Car Show Judging, What constitutes "STOCK" [Archive] - Chevy Nova Forum

: Car Show Judging, What constitutes "STOCK"


reo78rally
31st-July-2006, 02:43 AM
I just got back from a car show, and lost out to a Chevelle that was clearly not "STOCK".
Engine bay looked pretty close, Keystone wheels, diamond tuck velour seats, matching diamond tuck velour door panels. YUCK YUCK YUCK.. sorry if you like them but i don't. :)
Is there any standard that could be kept to?
I mean, in a car show, is there a percentage of stock that a car must keep?
Like do different wheels take off 5% or different interior take off 10%.
I know its hard to find repro parts. haha..
Just frustrated, I've tried to keep my 4th gen as stock as possible, but it doesn't seem to mean much.
Rich

Greg McMillan
31st-July-2006, 08:23 AM
Most local car shows are a popularity contest. The term stock doesn't mean much. I have a 65 SS that I restored to the 9's as stock as I could make it. That is important in the AACA (Antique Automobile Club of America) shows. They require that the car be all original. There difinition means anything that was originally available for that model car, new. In my case I left the original 194 6-cyl because it is numbers matching. However even in the AACA stock class I could install a correct 283 or 327 into my car and it would be acceptable even though it doesn't match the serial number. If you are truely interested in restoration AACA may be a good club to look into. It is mostly older cars although they have added classes for muscle cars now. Their judging is based on points, not popularity. There requirements are demanding though in terms of the cars to be judged. They do mean STOCK!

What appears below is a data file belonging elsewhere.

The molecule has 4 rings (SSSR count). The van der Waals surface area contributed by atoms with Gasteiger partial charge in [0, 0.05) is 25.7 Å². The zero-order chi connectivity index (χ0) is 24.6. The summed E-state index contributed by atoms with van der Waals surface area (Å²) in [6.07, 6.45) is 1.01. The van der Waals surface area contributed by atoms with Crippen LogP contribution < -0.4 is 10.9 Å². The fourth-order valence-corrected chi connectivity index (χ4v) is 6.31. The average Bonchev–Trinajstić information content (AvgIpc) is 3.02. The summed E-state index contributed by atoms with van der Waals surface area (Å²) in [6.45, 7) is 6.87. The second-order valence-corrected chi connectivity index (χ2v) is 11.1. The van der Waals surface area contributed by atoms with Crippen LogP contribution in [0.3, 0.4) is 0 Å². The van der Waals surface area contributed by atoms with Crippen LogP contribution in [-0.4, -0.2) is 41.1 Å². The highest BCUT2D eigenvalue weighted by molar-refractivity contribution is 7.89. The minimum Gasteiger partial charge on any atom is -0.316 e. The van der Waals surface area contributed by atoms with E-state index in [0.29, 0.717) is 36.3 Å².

Cementshoes
3rd-August-2006, 12:02 AM
If you want a comprehensive guide to what is "stock", check out an NCRS (the Corvette guys) judging manual. In certain cases, the wrong type of hose clamp is not stock. Although it may seem extreme to some, it seems to be a successful way to measure a vehicles "stock"-ness, where stock means "as delivered from the factory."
As mentioned, the AACA also has a strict code of what is stock.

71SS454
3rd-August-2006, 12:22 AM
Unfortunately at local car shows, it's not how nice your car is, it's who's judging and how well do they know/like you. My folks have a 92 Camaro RS that was in the late model stock class. It's 100% untouched 25,000 mile original. It lose to a Ford Escort that was entered in the stock class. The escort had aftermarket wheels and the back seat was removed and a speaker wall with 4 subs was back there. What in the hell is stock about that? When I go to lok at a stock class in a judged show, the old cars better even have skinny bias ply tires and no visible modifications. I wouldn't go so far as demanding original hose clamps, proper valve stem caps, etc., but if a car showed up with them then it better get even more points. Stock is as offered from the factory.

teddisnoke
3rd-August-2006, 02:39 AM